In general, convection is another mechanism by which heat can be transferred. In the same manner, the Sun uses this method to transfer the energy it produces from the core towards the outermost region. This process takes place in the region of the Sun called the convection zone. From the core, the energy is transferred into the radiation zone through radiation mechanism. As the energy escape from this region, it begins its journey outward passing through another layer that uses a different means of transfer.
The process occurring in a convection zone is similar to boiling water in a pot thus this is sometimes referred to as boiling zone. Outside the radiation zone, the temperature is much lower compared to the temperature within the region. From about 5 million degrees Kelvin, the temperature drops down to only about 2 million degrees Kelvin. However, this temperature is still relatively higher than within the convection region. What happens during the convection mechanism is that the hotter material near the radiation zone tends to rise. When this reaches the top of the convection region, it cools down and sinks again. This is a direct way to transfer energy and thus occurs much faster than in radiation zone.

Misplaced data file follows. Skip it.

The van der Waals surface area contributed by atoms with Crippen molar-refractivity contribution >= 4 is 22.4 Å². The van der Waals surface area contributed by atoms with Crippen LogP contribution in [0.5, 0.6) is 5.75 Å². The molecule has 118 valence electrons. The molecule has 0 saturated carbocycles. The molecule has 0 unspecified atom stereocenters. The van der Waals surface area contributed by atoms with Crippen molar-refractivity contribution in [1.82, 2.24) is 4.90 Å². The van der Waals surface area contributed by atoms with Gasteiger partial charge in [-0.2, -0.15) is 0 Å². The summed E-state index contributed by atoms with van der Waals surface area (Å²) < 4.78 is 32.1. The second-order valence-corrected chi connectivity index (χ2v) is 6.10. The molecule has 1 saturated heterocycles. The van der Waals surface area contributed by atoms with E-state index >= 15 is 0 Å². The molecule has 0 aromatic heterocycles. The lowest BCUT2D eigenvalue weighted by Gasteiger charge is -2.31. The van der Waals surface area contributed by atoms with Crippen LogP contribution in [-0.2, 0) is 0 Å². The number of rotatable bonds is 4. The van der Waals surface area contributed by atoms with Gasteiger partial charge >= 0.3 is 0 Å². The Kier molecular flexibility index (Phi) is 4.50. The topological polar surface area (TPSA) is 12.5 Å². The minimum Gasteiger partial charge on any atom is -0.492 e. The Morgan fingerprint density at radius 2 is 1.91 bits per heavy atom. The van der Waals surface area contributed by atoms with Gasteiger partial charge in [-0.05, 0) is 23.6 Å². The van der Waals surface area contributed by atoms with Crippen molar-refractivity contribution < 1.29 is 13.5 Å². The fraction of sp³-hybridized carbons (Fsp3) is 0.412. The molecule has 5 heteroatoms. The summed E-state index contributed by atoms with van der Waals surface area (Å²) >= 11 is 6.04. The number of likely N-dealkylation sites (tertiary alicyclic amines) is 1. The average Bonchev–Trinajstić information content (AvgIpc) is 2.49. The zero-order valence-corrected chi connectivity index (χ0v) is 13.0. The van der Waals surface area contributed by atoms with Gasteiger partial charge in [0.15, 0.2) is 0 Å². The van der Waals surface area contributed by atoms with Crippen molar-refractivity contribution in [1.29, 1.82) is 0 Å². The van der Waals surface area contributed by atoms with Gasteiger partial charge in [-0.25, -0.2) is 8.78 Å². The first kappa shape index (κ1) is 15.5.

The convection zone is considered to be the outermost layer of the interior portion of the sun. This layer extends to about 200,000 km up to the visible surface of the Sun known as the photosphere. When seen through a telescope, a white ball with some dark patches can be observed. These dark patches are termed as sunspots. The entire surface of this region is covered with convection cells similar to what one can be observed on the surface of boiling water. The bright and dark regions represent the hot rising and the cold sinking materials respectively.